“Then we sat down and had the real conversations — Do we even have enough firefighters to cover these crews during the day to staff these shifts? — and the answer was no.”
Bianco Bezich said the pilot program took a year of conversations among herself, Frontino, and Haddon Fire Company President Karl Foote, to develop.
Borough administrator Sharon McCullough sourced surplus funds to cover the cost of the program while the shared services study is being developed.
Even if the program is successful, however, longer-term challenges involving the nature and structure of the department will persist.
One of the fundamental concerns that cannot be worked around is the length of time required to train a new firefighter. To complete the 200-hour basic training and get a new firefighter on the active duty roster can take nine to 12 months.
Bianco Bezich said the group also considered creating a temporary, part-time department until the results of the tri-town study are known, but officials concluded that “that would kill morale,” she said.
“This fire company is 200 years old, and this is the first time we’re paying people,” Bianco Bezich said. “Individuals who wanted to take those part-time, paid shifts would then not be able to volunteer to work unpaid because of labor laws.
“When I explained that to the younger members, I think it was the first time they heard that,” the mayor said. “I think it was shocking and disappointing for them.”
The federal Fair Labor Standards Act (FLSA) sets strict limitations on even part-time, stipend payments for firefighters. According to “Managing Volunteer Firefighters for FLSA Compliance: A Guide for Fire Chiefs and Community Leaders,” firefighters can receive monthly or annual stipends, but these can’t total more than 20 percent of a full-time firefighter’s wages.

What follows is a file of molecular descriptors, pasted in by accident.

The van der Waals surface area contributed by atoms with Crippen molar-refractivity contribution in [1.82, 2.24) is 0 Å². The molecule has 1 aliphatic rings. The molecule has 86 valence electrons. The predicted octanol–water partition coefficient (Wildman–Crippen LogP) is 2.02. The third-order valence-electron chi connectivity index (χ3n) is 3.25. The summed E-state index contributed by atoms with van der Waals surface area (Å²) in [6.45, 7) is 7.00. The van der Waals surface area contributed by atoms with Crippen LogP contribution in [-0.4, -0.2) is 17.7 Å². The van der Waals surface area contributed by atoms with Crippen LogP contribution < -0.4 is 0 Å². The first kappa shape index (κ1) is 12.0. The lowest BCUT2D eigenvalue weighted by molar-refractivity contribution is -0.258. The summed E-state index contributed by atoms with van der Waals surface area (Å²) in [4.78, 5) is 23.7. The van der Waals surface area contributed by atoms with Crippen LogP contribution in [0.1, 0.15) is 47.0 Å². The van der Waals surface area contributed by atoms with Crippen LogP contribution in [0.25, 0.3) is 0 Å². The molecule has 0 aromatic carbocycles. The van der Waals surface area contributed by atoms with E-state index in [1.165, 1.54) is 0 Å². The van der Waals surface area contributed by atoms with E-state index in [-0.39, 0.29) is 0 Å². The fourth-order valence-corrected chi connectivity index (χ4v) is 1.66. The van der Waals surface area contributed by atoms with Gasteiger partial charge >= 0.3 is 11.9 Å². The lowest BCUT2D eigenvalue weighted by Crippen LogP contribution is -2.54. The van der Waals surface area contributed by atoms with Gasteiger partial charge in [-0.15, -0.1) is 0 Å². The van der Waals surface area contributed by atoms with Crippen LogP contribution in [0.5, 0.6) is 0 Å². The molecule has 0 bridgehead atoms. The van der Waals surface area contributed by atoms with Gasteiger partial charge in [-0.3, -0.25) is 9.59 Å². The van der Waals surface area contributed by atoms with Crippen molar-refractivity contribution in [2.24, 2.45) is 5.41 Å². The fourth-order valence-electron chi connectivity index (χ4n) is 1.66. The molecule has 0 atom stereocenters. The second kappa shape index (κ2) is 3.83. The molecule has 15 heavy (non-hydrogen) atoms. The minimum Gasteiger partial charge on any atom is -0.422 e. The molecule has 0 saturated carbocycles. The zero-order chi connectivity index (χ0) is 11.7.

Without a paid company in Haddonfield, those wage comparables are established on the local average of what firefighters in nearby towns are paid. Even assuming an average annual firefighter salary of $50,000, each individual firefighter would exhaust that 20 percent earnings threshold ($10,000) after 67 shifts of work.
Neither does that solve the revenue problem of how to cover the costs of the department going forward, which include fire apparatus, equipment, pensions and insurance, to say nothing of wage costs. Even with the borough ambulance services potentially contributing a couple hundred thousand dollars annually, there’s still a funding shortfall.
All parties involved acknowledge that the stipend program is an intermediary step in the longer-term process of solving the question of fire protection in Haddonfield.
The bigger challenge is preserving a 19th-century organization for 21st-century operations.
“What we’re faced with is members committed to history, who don’t want to be paid because that’s the end of the volunteer department,” Bianco Bezich said.
“We can still celebrate the history, but we can’t pretend that clinging to this volunteer status is the only way.
“We’re incredibly grateful for the volunteers we have,” she said. “We have volunteers of all ages who are doing their best to keep Haddon Fire Co. alive. They’re saving lives, and they deserve to be thanked for that. But we have to be honest about the challenges we’re facing.”
From Frontino’s perspective, whether the stipend program is a path to a regional fire service or some form of partially paid department, the financial costs of firefighting aren’t budging, and somehow, they must be addressed.
“I don’t think the county or the municipalities have the money to staff firehouses with career firefighters at this point,” he said. “It’s a real expense. We have apparatus to maintain. You have equipment, gear; it’s a very expensive department.
“Then you have our EMS staff, which salary and wages on that is really high,” Frontino said. “It’s really taxing for a small borough like Haddonfield, Barrington, Haddon Heights. Even Cherry Hill: they have a huge fire budget, but that doesn’t cover everything.
“My only hope is this study comes out and tells our towns how we can work together, what the deficits are, and come to an agreement that works,” the chief said.